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‘Your explicit consent’ – what it means and why the ACCC is taking Google to court (again)

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12 August 2020

#Technology, Media & Telecommunications, #Competition & Consumer Law, #Data & Privacy

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‘Your explicit consent’ – what it means and why the ACCC is taking Google to court (again)

The Australian Competition and Consumer Commission (ACCC) has taken aim (again) at Google LLC, bringing proceedings in the Federal Court last month that allege the digital giant misled consumers in respect of its privacy notices.

If the ACCC is successful, the outcome would likely herald big changes for how consumer consents (including for the collection of personal information) are obtained, given that consumers have almost grown used to generalised statements and hidden meanings.

In 2016, Google wanted to start combining the personal information it held in Google accounts (such as Gmail, YouTube and others) with information about that individual’s activities on non-Google sites. It would then use this information to display targeted ads, generating vast amounts of advertising revenue. This practice required a change in Google’s privacy policy, which until then had explicitly stated it would not combine the two sets of personal information unless Google had the consumer’s opt-in consent.

At that time, and still to this day, Google’s privacy policy states that “[w]e will not reduce your rights under this Privacy Policy without your explicit consent” which, to some extent meant that Google committed to providing a greater level of consent than is required under (at least Australian) law.

In order to implement this change, Google users were prompted to click ‘agree’ to a pop-up notification which read much like a service improvement message, and included the following wording:

We’ve introduced some optional features for your account, giving you more control over the data Google collects and how it’s used, while allowing Google to show you more relevant ads.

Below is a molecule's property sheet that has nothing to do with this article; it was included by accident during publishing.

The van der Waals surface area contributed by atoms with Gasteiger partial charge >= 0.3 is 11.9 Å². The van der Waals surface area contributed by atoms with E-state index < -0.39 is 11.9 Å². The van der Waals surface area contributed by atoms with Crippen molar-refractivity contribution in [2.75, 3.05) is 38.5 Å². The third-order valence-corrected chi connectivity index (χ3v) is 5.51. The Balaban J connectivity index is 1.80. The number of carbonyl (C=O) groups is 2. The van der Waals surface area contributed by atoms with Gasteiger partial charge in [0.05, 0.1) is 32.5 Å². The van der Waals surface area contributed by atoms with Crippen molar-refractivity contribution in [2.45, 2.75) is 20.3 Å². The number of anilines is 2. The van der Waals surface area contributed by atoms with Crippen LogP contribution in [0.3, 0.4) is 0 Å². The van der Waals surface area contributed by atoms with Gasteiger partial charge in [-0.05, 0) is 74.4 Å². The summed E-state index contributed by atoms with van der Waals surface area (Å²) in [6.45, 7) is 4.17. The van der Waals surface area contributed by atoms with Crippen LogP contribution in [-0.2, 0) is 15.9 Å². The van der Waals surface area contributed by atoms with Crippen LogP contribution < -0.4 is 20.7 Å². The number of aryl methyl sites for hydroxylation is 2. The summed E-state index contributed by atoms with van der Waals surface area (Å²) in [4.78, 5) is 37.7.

Users were given the option to click either “I agree”, or, “more information”. Apparently, over 80 per cent of people clicked “I agree” on the first page of the notification. The ACCC will argue that so many agreed because the wording of the opt-in message suggested that consumers were agreeing to something more innocuous and that the pop-up message would therefore be readily dismissed in our thirst to consume that YouTube video or get our search results.

The ACCC alleges that Google did not, in fact, obtain consumers’ explicit consent for this change to the privacy policy, and so the statement that Google would not reduce consumers’ rights without their explicit consent was therefore misleading.

The ACCC will argue that the notification failed to adequately inform users that Google had made the June 2016 Privacy Update to the Privacy Policy, and that it was seeking consent to be able to combine the personal information it held with the information users viewed on third party sites in order to serve advertising to them.

The proceedings should make all businesses think about how they express information in their privacy policies and privacy consent notices, including updates made to them. For example, often you will see statements such as “we will never share your personal information with third parties” when such activities are usually part and parcel of running a business. What businesses often mean instead is that they will not ‘sell’ users’ personal information to third parties. The outcome will also be important in determining what constitutes informed consent and how far organisations need to go to obtain this consent.

Interestingly, in its final report for the Digital Platforms Inquiry (published in July 2019), the ACCC announced it was investigating five incidents of alleged conduct of certain digital platforms under the Competition and Consumer Act 2010. These proceedings are the second of two it foreshadowed against Google – the first was regarding Google’s collection of location data, which we discussed here. There were also two investigations being conducted into Facebook concerning user data shared with third parties and whether its terms of use and privacy policies contained unfair terms. Details of the findings of the investigations are yet to be announced. Regardless of whether the ACCC launches any legal proceedings out of the Facebook investigations, it has certainly indicated over these past few years that it is prepared to take on some formidable opponents.

Author: Emily Booth

The information in this publication is of a general nature and is not intended to address the circumstances of any particular individual or entity. Although we endeavour to provide accurate and timely information, we do not guarantee that the information in this newsletter is accurate at the date it is received or that it will continue to be accurate in the future.

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